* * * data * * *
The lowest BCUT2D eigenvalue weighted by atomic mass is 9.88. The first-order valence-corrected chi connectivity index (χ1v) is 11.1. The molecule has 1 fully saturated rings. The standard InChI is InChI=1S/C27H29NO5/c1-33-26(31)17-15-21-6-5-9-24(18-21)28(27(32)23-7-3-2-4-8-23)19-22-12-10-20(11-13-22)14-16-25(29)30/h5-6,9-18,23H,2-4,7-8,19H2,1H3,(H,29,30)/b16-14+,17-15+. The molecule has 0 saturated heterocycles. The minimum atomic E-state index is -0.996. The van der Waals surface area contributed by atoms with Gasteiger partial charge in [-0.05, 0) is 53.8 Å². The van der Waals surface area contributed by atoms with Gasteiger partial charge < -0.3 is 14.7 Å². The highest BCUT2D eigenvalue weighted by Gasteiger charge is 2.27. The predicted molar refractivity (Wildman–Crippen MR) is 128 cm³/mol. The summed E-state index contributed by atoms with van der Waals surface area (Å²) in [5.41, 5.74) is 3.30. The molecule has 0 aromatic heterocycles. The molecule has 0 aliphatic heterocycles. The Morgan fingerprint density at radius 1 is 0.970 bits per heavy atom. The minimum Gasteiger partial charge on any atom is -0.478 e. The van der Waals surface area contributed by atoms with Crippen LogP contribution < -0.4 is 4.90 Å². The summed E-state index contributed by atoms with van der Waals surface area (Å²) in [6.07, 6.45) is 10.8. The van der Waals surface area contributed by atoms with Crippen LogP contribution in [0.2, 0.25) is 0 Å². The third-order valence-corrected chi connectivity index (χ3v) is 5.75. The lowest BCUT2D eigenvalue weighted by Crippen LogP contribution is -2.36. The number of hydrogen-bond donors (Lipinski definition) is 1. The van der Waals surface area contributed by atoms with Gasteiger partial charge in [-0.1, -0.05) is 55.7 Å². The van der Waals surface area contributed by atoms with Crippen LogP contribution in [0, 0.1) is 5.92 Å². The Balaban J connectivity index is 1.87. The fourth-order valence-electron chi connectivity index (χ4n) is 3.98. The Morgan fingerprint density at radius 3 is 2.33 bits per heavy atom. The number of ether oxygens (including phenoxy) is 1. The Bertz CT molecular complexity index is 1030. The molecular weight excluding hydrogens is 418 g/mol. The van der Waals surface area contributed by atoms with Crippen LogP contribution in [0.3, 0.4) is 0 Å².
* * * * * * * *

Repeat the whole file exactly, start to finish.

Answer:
The lowest BCUT2D eigenvalue weighted by atomic mass is 9.88. The first-order valence-corrected chi connectivity index (χ1v) is 11.1. The molecule has 1 fully saturated rings. The standard InChI is InChI=1S/C27H29NO5/c1-33-26(31)17-15-21-6-5-9-24(18-21)28(27(32)23-7-3-2-4-8-23)19-22-12-10-20(11-13-22)14-16-25(29)30/h5-6,9-18,23H,2-4,7-8,19H2,1H3,(H,29,30)/b16-14+,17-15+. The molecule has 0 saturated heterocycles. The minimum atomic E-state index is -0.996. The van der Waals surface area contributed by atoms with Gasteiger partial charge in [-0.05, 0) is 53.8 Å². The van der Waals surface area contributed by atoms with Gasteiger partial charge < -0.3 is 14.7 Å². The highest BCUT2D eigenvalue weighted by Gasteiger charge is 2.27. The predicted molar refractivity (Wildman–Crippen MR) is 128 cm³/mol. The summed E-state index contributed by atoms with van der Waals surface area (Å²) in [5.41, 5.74) is 3.30. The molecule has 0 aromatic heterocycles. The molecule has 0 aliphatic heterocycles. The Morgan fingerprint density at radius 1 is 0.970 bits per heavy atom. The minimum Gasteiger partial charge on any atom is -0.478 e. The van der Waals surface area contributed by atoms with Crippen LogP contribution < -0.4 is 4.90 Å². The summed E-state index contributed by atoms with van der Waals surface area (Å²) in [6.07, 6.45) is 10.8. The van der Waals surface area contributed by atoms with Crippen LogP contribution in [0.2, 0.25) is 0 Å². The third-order valence-corrected chi connectivity index (χ3v) is 5.75. The lowest BCUT2D eigenvalue weighted by Crippen LogP contribution is -2.36. The number of hydrogen-bond donors (Lipinski definition) is 1. The van der Waals surface area contributed by atoms with Gasteiger partial charge in [-0.1, -0.05) is 55.7 Å². The van der Waals surface area contributed by atoms with Crippen LogP contribution in [0, 0.1) is 5.92 Å². The Balaban J connectivity index is 1.87. The fourth-order valence-electron chi connectivity index (χ4n) is 3.98. The Morgan fingerprint density at radius 3 is 2.33 bits per heavy atom. The number of ether oxygens (including phenoxy) is 1. The Bertz CT molecular complexity index is 1030. The molecular weight excluding hydrogens is 418 g/mol. The van der Waals surface area contributed by atoms with Crippen LogP contribution in [0.3, 0.4) is 0 Å².